The onset of the Trump administration has coincided with an increasing level of hate crimes and an emboldened white nationalist movement that has created a domestic terrorism crisis in the US.

After the Columbine massacre, much of the US political and media class identified cultural triggers as the motives of the teenage killers to try and make sense of the killings. They concluded that a bunch of heavy metal bands and violent movies allegedly enjoyed by the murderers were partially responsible for inspiring the atrocity. 

They weren’t interested in the question of rampant school bullying, which was the only motivation cited by the killers. Nor were they engaged in the issue of gun control, as the incalculably powerful gun lobby makes sure they never are.

I woke up to the news of not one but two bloody massacres in American cities, one in the Texan border city of El Paso and the other in Dayton, Ohio. So far, the combined death toll is 29 people, with tens more injured, including children. 

The motivations for the carnage in Dayton is as yet unknown, but the motive of the shooter in El Paso is far less ambiguous.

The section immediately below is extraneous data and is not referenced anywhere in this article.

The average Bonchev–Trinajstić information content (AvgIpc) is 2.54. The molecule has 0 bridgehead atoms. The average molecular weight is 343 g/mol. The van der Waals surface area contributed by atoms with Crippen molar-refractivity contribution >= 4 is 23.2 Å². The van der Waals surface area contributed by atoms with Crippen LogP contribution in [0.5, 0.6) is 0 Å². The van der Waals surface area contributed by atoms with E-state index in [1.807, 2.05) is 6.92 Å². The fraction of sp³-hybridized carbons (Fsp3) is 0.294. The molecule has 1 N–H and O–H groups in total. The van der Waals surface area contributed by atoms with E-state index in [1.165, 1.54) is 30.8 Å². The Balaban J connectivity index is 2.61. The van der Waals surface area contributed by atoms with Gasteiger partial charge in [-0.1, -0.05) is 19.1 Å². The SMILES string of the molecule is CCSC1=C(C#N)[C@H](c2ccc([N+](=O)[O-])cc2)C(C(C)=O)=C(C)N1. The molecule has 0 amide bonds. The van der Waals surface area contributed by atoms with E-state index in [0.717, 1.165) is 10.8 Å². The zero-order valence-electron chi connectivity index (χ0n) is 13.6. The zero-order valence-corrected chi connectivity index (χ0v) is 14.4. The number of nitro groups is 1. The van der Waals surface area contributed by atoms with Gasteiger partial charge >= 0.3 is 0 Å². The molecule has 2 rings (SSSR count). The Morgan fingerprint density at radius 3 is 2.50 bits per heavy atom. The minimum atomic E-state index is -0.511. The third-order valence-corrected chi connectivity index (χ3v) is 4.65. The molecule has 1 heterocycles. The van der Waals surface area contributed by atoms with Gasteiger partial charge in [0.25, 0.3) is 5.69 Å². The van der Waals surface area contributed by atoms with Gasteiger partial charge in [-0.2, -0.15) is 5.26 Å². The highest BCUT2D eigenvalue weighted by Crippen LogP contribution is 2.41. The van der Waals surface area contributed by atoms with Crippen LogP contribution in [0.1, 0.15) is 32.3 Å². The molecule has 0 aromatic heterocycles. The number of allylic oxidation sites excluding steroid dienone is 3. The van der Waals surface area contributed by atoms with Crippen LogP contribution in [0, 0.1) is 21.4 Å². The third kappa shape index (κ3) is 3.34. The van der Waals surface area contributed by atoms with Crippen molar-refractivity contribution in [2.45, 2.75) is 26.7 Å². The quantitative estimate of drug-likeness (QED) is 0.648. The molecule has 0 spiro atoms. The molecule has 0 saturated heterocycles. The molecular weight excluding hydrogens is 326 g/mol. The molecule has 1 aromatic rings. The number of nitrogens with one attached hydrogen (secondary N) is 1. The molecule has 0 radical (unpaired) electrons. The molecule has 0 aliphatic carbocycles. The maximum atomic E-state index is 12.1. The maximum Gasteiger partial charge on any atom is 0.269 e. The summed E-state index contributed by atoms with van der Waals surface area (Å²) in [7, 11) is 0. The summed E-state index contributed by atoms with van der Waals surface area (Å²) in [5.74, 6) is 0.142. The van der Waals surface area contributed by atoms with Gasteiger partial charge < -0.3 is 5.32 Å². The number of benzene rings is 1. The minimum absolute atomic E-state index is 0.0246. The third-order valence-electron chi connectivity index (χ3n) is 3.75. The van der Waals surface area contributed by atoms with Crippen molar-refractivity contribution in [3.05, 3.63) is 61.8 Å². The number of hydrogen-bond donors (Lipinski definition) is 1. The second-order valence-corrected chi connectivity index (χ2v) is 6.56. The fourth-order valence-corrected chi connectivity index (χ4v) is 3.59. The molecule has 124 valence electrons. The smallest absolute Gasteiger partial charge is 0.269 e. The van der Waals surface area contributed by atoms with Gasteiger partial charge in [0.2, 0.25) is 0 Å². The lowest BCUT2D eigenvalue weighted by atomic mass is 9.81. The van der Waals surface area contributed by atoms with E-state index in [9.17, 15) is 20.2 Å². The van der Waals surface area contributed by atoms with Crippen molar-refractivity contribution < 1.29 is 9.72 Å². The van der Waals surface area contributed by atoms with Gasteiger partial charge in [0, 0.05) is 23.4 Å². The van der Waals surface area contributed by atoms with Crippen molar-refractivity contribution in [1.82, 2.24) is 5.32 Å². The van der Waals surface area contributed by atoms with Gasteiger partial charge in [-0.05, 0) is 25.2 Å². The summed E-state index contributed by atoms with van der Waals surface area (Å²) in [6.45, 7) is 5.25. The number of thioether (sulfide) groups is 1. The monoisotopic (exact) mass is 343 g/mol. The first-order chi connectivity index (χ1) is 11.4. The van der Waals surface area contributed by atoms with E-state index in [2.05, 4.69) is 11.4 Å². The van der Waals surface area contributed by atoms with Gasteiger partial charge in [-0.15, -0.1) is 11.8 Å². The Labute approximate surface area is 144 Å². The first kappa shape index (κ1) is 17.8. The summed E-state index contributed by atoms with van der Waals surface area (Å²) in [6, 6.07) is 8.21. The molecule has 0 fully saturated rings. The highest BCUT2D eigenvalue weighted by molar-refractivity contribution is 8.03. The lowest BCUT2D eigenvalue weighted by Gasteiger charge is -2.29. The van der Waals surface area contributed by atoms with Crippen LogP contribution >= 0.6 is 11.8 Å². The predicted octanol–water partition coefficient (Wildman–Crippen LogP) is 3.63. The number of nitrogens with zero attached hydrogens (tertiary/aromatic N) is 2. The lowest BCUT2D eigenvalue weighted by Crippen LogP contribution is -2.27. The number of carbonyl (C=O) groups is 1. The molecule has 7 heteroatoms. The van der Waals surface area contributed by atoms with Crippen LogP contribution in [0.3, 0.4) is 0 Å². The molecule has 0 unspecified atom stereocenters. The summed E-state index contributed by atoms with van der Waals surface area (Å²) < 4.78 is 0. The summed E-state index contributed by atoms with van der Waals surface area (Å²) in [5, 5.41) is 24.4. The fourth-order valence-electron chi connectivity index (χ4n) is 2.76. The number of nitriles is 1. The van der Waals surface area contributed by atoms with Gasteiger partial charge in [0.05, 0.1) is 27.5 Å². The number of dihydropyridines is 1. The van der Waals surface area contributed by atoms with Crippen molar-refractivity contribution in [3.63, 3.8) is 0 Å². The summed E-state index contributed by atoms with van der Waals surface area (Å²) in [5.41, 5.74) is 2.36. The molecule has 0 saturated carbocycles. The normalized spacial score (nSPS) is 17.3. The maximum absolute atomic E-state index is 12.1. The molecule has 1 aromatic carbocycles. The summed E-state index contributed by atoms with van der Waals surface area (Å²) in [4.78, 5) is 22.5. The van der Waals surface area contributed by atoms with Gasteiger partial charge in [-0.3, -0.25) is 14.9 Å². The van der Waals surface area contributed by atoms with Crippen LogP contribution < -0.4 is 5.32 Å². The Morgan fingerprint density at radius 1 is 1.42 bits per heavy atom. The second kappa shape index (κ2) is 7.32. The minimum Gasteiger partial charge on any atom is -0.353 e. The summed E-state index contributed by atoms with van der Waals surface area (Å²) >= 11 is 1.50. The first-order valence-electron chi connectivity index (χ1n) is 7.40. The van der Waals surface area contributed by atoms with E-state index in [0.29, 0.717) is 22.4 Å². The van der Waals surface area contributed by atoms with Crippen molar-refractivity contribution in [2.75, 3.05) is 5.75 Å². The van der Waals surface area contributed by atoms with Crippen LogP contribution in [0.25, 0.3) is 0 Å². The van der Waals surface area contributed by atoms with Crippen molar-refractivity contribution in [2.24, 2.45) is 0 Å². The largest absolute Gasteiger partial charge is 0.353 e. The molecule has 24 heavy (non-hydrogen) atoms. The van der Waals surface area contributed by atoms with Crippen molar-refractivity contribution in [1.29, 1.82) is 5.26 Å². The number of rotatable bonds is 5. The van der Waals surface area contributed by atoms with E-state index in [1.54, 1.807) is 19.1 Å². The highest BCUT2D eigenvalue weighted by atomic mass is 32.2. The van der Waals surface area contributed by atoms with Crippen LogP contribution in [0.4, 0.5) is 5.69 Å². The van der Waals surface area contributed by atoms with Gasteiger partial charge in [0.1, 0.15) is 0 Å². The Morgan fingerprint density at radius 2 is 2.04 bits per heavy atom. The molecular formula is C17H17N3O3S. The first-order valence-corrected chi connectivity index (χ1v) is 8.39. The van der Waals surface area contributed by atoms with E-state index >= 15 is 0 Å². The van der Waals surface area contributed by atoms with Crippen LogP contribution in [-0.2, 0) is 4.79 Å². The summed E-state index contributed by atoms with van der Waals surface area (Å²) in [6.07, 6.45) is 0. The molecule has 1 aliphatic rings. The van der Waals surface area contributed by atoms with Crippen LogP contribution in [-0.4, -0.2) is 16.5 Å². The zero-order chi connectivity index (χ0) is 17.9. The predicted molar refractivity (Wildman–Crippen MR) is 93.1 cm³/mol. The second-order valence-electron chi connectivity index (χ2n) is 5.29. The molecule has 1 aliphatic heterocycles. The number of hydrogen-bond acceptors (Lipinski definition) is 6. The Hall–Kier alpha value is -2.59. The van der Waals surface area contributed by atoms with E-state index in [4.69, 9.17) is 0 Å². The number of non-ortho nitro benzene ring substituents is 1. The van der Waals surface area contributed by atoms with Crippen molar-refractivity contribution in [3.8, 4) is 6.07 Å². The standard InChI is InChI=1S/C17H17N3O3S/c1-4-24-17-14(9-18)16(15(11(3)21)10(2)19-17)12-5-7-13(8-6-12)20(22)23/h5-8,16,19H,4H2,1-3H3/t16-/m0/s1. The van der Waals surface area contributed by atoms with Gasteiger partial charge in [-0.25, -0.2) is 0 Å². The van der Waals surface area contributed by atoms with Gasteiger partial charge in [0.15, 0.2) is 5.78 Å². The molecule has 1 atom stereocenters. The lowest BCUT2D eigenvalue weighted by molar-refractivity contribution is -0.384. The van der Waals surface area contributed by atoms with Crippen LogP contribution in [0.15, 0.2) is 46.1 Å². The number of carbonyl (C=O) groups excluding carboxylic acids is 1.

Approximately nineteen minutes before the first 911 call came in, an overtly racist, crude anti-immigrant ‘manifesto’ appeared online on the alt-right-infested ‘8chan’ website. 

At the time of its posting, its alleged author, namely 21-year-old Patrick Crusius, was going aisle-to-aisle in a Walmart just eight miles from the Mexican border hunting and shooting anyone he came across – man, woman and child. After he was apprehended, 20 people lay dead, while two dozen more were injured.

As reported by the New York Times, the 2300-word document titled ‘The Inconvenient Truth’, warns of a ‘Hispanic invasion of Texas’, while detailing plans to divide the US into separate racial territories, with the author claiming that white people were being replaced by ‘foreigners’. 

Most chillingly, the manifesto states ‘if we can get rid of enough people … our way of life can be more sustainable.’

One can’t help but remember that it was only a couple of weeks before this that a baying crowd of ‘great patriots’ were heard chanting ‘send her back’ to US congresswoman Ilhan Omar at a rally held by President Donald Trump. 

Omar arrived in the US as a child refugee from Somalia, and, during the rally, Trump incited the crowd against her by linking her to ‘Al Qaeda’ on account of her Islamic faith. 

Earlier that week, Trump had told a group of minority Democratic opposition congresswomen to ‘go back where they came from’. The fact that all of the four congresswomen were non-white means, in the collective consciousness of Trump and his racist base, that America can never truly be their home.

One hardly needs to deploy psychoanalysis or go through Crusius’ music and film collection to understand the conditions that compelled someone like him to act upon his beliefs. Trump would never directly incite murder, but when Trump, as the president with unprecedented reach, consistently links immigrants and people of colour to violence and criminality, he creates an atmosphere of violent and hateful hysteria.